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“Titanic” star Gloria Stuart at the 50th Annual Writers Guild Awards on Feb 21, 1998 in Beverly Hills. Courtesy

You have questions. I have some answers.

Question: I would like to know actress Gloria Stuart’s age when she starred in the 1997 “Titanic” movie (by the way the greatest movie ever made). I saw a 1930s movie, “Rebecca of Sunnybrook Farm,” with a very young Shirley Temple and a young actress named Gloria Stuart. I am very interested in Stuart’s career and life.

Answer: Stuart was 87 when “Titanic” premiered; the supporting-actress Oscar nomination she received for that film made her the oldest nominee for an acting Oscar. (She was passed by Christopher Plummer, who was 88 when nominated for supporting actor for “All the Money in the World.” Plummer also holds the title of oldest acting winner, for his role in “Beginners” when he was 82. But this is not a question about Plummer, so let’s move on.)

That was indeed the same Stuart in the 1938 film “Rebecca of Sunnybrook Farm,” one of many movies she made from 1932 to 1946. She then left acting, later saying that she was tired of being typecast as “girl reporter, girl detective, girl overboard.” She instead painted, designed and printed books and, according to the Los Angeles Times, made bonsai trees. She returned to acting in the 1970s, but it was her performance as Old Rose in “Titanic” that revived interest in her. That led to other roles, and an autobiography. She died in 2010 at the age of 100 – the same age as the Old Rose she had played in “Titanic.”

Q: I thought I knew everything about “Magnum, P.I.,” with Tom Selleck, but found out how wrong I am. I knew about his being married and his wife Michelle supposedly killed, then her being alive but married to someone else. I thought that was it. Then, watching reruns recently, I saw that Michelle came back with a little girl who turns out to be Magnum’s daughter. (She looked just like him.) Then Michelle really got killed and the little girl stayed with Magnum. I would love to know where the story went from there.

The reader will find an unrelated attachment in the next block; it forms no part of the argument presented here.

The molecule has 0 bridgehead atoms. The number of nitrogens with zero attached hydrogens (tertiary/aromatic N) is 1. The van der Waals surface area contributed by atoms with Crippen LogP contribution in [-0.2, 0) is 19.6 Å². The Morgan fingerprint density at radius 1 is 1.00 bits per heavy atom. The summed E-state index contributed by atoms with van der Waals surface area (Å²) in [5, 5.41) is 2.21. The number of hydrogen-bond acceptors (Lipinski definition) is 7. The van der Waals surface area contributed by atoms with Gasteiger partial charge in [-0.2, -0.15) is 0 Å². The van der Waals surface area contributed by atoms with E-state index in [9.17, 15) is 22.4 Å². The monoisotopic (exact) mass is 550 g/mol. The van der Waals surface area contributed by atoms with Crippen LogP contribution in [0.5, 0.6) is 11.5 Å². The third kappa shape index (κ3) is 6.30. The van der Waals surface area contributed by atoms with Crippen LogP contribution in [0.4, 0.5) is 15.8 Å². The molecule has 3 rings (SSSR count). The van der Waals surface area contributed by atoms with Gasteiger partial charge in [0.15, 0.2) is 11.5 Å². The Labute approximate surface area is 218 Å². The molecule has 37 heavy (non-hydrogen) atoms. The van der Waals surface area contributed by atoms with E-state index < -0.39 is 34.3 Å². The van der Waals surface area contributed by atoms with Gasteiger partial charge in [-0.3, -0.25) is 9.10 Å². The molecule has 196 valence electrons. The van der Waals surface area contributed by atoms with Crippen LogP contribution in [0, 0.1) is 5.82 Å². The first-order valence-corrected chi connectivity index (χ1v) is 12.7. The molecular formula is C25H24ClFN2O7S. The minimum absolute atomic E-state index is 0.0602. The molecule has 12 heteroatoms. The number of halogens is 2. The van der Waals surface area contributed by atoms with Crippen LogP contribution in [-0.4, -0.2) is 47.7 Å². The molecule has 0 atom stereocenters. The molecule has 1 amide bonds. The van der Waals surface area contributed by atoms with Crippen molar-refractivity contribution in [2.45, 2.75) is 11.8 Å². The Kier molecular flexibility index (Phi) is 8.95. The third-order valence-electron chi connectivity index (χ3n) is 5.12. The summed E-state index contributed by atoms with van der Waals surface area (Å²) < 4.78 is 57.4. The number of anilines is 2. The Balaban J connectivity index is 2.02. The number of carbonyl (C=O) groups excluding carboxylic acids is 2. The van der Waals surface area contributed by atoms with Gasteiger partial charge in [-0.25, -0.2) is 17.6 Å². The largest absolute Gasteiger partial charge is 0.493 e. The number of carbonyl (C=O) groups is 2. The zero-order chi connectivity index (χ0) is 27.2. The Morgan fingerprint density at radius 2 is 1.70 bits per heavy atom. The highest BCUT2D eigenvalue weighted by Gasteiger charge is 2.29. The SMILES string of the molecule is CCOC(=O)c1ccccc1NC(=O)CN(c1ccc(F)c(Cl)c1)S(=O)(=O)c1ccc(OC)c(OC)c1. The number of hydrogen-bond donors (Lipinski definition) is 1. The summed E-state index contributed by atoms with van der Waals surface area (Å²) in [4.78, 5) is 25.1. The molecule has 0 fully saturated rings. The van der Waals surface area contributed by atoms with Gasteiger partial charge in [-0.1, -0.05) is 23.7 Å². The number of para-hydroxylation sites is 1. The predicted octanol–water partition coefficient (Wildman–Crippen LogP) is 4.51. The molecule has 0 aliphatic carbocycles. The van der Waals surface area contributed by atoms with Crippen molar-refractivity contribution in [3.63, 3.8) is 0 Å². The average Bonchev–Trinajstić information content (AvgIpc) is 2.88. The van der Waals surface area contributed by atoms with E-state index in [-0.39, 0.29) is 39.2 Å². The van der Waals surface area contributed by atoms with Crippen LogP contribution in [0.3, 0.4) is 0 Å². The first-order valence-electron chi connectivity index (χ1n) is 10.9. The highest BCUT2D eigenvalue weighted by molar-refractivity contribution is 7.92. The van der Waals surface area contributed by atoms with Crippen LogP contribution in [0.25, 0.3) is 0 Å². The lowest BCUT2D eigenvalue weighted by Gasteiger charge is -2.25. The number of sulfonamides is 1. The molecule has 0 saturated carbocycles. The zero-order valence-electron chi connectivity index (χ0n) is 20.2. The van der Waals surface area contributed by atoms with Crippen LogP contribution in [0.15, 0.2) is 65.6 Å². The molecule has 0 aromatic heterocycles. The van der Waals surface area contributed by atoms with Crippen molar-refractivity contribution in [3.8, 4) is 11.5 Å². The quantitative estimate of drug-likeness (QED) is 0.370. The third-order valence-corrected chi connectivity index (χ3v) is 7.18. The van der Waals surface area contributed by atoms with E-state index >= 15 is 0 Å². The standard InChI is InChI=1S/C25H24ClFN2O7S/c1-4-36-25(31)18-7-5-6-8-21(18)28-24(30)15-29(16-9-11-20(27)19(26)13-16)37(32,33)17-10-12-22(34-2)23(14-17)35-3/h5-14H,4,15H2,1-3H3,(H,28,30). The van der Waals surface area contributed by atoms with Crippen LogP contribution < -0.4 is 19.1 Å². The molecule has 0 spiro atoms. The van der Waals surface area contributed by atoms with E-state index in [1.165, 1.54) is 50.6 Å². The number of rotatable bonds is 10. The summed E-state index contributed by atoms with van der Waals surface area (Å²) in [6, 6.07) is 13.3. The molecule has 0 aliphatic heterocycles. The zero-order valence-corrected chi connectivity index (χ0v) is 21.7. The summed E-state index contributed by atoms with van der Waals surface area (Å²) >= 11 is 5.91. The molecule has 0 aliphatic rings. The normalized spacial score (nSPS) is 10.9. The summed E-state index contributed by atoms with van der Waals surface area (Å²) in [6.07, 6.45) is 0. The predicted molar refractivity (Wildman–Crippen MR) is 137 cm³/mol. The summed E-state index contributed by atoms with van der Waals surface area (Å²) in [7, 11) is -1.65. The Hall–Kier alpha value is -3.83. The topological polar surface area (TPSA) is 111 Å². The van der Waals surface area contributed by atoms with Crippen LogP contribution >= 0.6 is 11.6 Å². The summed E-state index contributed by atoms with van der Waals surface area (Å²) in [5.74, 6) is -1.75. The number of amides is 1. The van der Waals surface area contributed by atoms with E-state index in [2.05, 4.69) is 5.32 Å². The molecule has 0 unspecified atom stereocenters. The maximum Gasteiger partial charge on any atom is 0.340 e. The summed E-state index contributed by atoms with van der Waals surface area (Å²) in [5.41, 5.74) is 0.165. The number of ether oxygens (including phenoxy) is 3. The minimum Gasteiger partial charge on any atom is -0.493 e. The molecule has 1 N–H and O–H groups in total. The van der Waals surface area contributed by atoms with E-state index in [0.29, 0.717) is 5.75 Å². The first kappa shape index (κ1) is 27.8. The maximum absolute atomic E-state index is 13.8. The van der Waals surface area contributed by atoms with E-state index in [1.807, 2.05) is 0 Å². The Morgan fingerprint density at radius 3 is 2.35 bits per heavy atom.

A: Not very far. It appears that you saw “Resolutions,” the two-part series finale from 1988. It ends with Magnum back in the Navy and finally with a shot of him and his daughter walking on the beach.

Q: What happened to the Chief on the show “Gimme a Break”? He was looking all sickly, then in one episode they held a tribute to him. Was it the character or the actor, Dolph Sweet, who was in a bad way?

A: It was Sweet. Playing the gruff police-chief boss to a housekeeper played by Nell Carter, Sweet died of cancer in May 1985 after four seasons on the series; he also reportedly missed several episodes in the third season because of stomach surgery. When the show came back for its fifth season, the Chief had also died.

Sweet, by the way, had an intriguing career beyond “Gimme a Break,” including Broadway and movie roles. The Los Angeles Times noted that his acting career began in a German prison camp during World War II “when his fellow POWs staged a one-act play. ... After the war he was trying to break into acting but instead accepted a job at Barnard (College) that 12 years later found him heading the college’s drama department.” But he did finally become a known actor.

Q: I saw a show one time when I was a kid and am trying to figure it out. A farmer – who looked to me like Pat Buttram from “Green Acres” – was obsessed with a local girl. When a couple of people visited him at his cabin, they noticed that the object in the jar had a ribbon on it, and a woman screamed that the object was the girl’s head! It could have been “The Outer Limits,” “One Step Beyond,” or something like that. It was creepy. Can you fill me in?

A: While you are off on some details, it’s clear you remember an episode of “The Alfred Hitchcock Hour” in 1964, aptly called “The Jar.” And yes, that was Pat Buttram in the main role. Based on a Ray Bradbury story, and directed by the legendary Norman Lloyd, with a supporting cast including James Best, Slim Pickens and George Lindsey, it is one of my favorite episodes from the anthology series.

Finally, you may recall my discussing the uncertain fate of the series “Sanditon” in a recent column. Several readers shared the following sentiment.

Q: No one needs a second season of this travesty. I have always loved “Masterpiece” productions, but I am sure Jane Austen is writhing in her grave at the very non-Austen completion of “Sanditon.” Did the person who completed this piece ever read Austen?

A: Andrew Davies, scriptwriter on “Sanditon,” is certainly familiar with Austen, having adapted several of her other works. But tastes vary. Maybe the Austen fans who disliked “Sanditon” will be happier with the new, big-screen version of “Emma.”

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